The financial crisis highlighted the importance of having an effective framework that enables banks to fail in an orderly manner. The suite of powers and responsibilities the Bank of England (‘Bank’) has gained since 2009 is critical to assuring that failing institutions can be resolved without direct costs to taxpayers. For the Bank to be able to resolve firms effectively requires effort not only through its work as the UK’s resolution authority, but also as a supervisor (through the Bank’s Prudential Regulation Authority) and a central bank lender.
The evolution of the UK resolution framework and the implications across the institution led the Court of the Bank of England to commission its Independent Evaluation Office (IEO) to review the effectiveness of the Bank’s resolution arrangements.
As the report sets out, significant progress has been made over the past decade, with Bank staff leading the way in international fora on developing the policy framework for resolution and taking steps to put policy into practice. As the IEO concludes, the Bank’s work with the industry means that firms are more resolvable now than they were during the crisis, and costs of failure would increasingly be absorbed by investors, rather than taxpayers. However, much also remains to be done if the major UK banks are to be fully resolvable by 2022.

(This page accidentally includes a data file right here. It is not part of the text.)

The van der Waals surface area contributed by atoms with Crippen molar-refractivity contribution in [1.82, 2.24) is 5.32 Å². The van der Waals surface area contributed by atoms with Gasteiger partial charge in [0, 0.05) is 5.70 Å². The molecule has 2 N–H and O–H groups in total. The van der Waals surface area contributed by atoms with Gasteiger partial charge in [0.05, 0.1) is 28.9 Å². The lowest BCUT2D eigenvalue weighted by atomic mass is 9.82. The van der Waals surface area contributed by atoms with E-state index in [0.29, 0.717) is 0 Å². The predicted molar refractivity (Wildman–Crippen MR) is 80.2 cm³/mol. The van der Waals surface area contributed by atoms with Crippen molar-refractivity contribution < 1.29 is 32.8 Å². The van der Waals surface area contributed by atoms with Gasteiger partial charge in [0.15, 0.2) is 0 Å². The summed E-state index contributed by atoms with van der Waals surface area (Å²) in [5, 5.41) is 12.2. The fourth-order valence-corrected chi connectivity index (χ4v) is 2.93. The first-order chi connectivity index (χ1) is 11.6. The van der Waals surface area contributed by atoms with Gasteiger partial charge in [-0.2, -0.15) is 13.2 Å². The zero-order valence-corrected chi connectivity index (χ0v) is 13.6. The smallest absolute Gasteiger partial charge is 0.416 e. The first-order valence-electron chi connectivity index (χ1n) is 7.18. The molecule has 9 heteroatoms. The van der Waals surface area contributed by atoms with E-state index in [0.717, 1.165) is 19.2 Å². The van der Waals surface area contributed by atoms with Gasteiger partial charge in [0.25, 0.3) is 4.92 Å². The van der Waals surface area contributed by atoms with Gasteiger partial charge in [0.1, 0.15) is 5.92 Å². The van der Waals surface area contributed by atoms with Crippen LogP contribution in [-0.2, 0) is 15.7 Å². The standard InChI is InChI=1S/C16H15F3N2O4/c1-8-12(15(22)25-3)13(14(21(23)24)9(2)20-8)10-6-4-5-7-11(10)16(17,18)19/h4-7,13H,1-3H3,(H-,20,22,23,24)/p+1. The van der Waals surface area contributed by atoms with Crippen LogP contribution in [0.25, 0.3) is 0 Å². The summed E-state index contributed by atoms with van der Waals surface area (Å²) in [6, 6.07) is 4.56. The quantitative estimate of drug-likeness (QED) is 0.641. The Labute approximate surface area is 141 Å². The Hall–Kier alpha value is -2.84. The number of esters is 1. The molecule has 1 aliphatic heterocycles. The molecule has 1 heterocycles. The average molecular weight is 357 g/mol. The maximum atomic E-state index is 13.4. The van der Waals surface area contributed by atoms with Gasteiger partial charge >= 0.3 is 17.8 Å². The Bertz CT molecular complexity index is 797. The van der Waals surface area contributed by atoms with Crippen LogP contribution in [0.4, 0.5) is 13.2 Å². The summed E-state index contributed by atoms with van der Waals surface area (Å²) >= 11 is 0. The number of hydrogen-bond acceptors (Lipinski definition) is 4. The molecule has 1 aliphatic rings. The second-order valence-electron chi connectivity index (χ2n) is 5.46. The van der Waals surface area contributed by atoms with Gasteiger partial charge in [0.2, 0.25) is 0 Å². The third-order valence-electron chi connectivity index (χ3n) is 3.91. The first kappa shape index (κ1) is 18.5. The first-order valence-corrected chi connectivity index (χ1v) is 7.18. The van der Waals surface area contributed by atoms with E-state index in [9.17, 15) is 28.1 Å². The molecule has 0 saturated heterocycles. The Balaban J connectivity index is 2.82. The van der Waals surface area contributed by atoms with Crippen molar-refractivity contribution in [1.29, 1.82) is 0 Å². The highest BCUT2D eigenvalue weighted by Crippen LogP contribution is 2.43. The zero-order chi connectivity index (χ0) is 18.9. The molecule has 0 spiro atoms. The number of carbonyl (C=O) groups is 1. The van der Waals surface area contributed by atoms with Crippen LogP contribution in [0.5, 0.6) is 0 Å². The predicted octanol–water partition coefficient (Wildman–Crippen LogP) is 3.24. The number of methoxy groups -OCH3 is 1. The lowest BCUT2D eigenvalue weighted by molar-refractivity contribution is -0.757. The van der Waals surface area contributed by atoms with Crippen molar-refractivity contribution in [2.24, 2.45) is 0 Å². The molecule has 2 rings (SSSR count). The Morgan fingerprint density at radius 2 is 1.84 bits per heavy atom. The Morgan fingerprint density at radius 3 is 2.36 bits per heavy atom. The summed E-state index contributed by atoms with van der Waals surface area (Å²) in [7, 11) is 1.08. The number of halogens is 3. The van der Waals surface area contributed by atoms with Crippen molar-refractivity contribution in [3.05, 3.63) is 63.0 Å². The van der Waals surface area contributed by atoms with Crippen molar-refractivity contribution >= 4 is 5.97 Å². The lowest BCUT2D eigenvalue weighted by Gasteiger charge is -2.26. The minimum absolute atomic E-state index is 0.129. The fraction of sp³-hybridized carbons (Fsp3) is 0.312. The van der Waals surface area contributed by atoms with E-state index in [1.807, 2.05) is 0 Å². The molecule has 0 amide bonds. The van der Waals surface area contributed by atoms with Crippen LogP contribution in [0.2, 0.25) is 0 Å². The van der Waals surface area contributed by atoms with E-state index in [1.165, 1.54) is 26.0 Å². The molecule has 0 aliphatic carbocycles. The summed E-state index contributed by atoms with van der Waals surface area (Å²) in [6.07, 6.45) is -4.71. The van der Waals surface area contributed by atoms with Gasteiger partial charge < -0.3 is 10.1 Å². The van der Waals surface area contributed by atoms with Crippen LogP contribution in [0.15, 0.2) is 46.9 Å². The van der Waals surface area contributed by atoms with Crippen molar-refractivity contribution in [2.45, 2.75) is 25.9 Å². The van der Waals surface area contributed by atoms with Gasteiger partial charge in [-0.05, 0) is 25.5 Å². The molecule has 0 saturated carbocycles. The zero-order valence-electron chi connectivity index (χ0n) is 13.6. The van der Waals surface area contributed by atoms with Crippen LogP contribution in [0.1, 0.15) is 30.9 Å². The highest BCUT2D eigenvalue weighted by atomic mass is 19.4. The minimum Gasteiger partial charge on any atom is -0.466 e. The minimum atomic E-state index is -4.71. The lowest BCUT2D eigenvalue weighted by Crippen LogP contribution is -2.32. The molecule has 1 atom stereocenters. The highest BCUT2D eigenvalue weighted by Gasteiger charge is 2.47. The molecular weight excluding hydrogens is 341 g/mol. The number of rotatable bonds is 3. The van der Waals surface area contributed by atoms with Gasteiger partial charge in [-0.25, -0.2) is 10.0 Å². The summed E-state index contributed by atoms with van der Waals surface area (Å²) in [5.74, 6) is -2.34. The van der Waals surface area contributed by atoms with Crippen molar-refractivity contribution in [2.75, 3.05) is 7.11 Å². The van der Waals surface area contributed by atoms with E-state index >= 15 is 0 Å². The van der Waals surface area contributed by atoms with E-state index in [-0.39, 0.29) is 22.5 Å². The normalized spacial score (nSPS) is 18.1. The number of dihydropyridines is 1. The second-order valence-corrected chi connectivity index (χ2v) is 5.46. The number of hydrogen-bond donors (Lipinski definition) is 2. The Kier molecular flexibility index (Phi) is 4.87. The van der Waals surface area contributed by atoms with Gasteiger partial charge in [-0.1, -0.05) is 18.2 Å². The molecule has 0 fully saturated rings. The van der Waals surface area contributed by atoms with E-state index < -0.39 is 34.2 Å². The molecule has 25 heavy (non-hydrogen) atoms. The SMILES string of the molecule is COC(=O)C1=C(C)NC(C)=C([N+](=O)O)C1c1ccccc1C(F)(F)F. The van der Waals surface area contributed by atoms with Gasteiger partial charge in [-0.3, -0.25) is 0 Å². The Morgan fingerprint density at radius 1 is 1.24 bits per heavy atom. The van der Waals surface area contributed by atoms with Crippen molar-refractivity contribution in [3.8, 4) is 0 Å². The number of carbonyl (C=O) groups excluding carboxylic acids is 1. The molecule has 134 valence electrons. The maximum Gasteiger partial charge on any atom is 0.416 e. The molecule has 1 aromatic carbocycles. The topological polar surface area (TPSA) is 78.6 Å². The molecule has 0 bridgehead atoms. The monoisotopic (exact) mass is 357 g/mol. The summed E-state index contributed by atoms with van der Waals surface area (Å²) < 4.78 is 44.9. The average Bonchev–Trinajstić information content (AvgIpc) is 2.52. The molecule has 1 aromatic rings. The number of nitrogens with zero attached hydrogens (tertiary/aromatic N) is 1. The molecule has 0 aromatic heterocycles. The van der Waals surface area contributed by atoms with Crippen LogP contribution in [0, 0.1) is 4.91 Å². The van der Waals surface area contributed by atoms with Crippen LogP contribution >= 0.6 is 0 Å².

The recommendations in this report cover three themes. The first looks to support the Bank’s work in delivering on its target to make firms fully resolvable by 2022. The second centres around the supporting infrastructure to reinforce cross-Bank working as it shifts further towards the implementation of the framework. The third levers off existing preparatory work for executing a resolution, bearing in mind it has been some time since a bank has been resolved in the United Kingdom.
In September 2022, the IEO reported back to Court on the implementation of its evaluation into the Bank’s resolution arrangements. It noted that all the recommendations had been implemented successfully. Resolution was now a mature directorate within the organisation, having built its capacity and skills substantially.